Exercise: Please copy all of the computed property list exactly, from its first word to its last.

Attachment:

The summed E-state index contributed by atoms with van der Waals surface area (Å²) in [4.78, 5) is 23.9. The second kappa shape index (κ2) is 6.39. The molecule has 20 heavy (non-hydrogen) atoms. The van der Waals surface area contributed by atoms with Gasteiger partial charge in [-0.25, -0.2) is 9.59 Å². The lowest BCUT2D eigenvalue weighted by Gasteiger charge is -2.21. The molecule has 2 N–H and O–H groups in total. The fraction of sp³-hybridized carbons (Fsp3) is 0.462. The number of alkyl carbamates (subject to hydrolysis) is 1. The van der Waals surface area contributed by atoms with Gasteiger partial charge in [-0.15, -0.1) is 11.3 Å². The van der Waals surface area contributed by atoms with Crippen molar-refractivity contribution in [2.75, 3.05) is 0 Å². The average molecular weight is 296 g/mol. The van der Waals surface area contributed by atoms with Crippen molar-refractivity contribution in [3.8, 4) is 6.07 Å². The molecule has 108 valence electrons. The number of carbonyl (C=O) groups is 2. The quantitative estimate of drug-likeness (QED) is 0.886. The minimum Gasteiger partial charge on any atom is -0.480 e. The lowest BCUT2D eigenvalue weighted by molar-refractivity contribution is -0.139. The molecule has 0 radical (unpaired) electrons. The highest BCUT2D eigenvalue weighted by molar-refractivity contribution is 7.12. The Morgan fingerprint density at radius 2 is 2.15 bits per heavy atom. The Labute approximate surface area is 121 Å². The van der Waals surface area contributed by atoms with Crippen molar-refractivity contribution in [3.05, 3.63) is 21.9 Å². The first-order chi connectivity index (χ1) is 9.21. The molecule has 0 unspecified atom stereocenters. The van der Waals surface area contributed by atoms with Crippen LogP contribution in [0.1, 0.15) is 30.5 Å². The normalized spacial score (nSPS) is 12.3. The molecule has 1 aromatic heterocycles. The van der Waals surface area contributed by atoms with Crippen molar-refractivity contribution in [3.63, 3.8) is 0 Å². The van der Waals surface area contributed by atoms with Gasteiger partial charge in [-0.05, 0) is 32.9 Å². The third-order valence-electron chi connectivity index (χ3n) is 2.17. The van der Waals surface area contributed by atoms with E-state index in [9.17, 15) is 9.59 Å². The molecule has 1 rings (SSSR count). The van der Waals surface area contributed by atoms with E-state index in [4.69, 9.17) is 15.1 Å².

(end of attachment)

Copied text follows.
The summed E-state index contributed by atoms with van der Waals surface area (Å²) in [4.78, 5) is 23.9. The second kappa shape index (κ2) is 6.39. The molecule has 20 heavy (non-hydrogen) atoms. The van der Waals surface area contributed by atoms with Gasteiger partial charge in [-0.25, -0.2) is 9.59 Å². The lowest BCUT2D eigenvalue weighted by Gasteiger charge is -2.21. The molecule has 2 N–H and O–H groups in total. The fraction of sp³-hybridized carbons (Fsp3) is 0.462. The number of alkyl carbamates (subject to hydrolysis) is 1. The van der Waals surface area contributed by atoms with Gasteiger partial charge in [-0.15, -0.1) is 11.3 Å². The van der Waals surface area contributed by atoms with Crippen molar-refractivity contribution in [2.75, 3.05) is 0 Å². The average molecular weight is 296 g/mol. The van der Waals surface area contributed by atoms with Crippen molar-refractivity contribution in [3.8, 4) is 6.07 Å². The molecule has 108 valence electrons. The number of carbonyl (C=O) groups is 2. The quantitative estimate of drug-likeness (QED) is 0.886. The minimum Gasteiger partial charge on any atom is -0.480 e. The lowest BCUT2D eigenvalue weighted by molar-refractivity contribution is -0.139. The molecule has 0 radical (unpaired) electrons. The highest BCUT2D eigenvalue weighted by molar-refractivity contribution is 7.12. The Morgan fingerprint density at radius 2 is 2.15 bits per heavy atom. The Labute approximate surface area is 121 Å². The van der Waals surface area contributed by atoms with Crippen molar-refractivity contribution in [3.05, 3.63) is 21.9 Å². The first-order chi connectivity index (χ1) is 9.21. The molecule has 0 unspecified atom stereocenters. The van der Waals surface area contributed by atoms with Crippen LogP contribution in [0.1, 0.15) is 30.5 Å². The normalized spacial score (nSPS) is 12.3. The molecule has 1 aromatic heterocycles. The van der Waals surface area contributed by atoms with Crippen molar-refractivity contribution in [3.63, 3.8) is 0 Å². The van der Waals surface area contributed by atoms with Gasteiger partial charge in [-0.05, 0) is 32.9 Å². The third-order valence-electron chi connectivity index (χ3n) is 2.17. The van der Waals surface area contributed by atoms with E-state index in [9.17, 15) is 9.59 Å². The molecule has 1 rings (SSSR count). The van der Waals surface area contributed by atoms with E-state index in [4.69, 9.17) is 15.1 Å².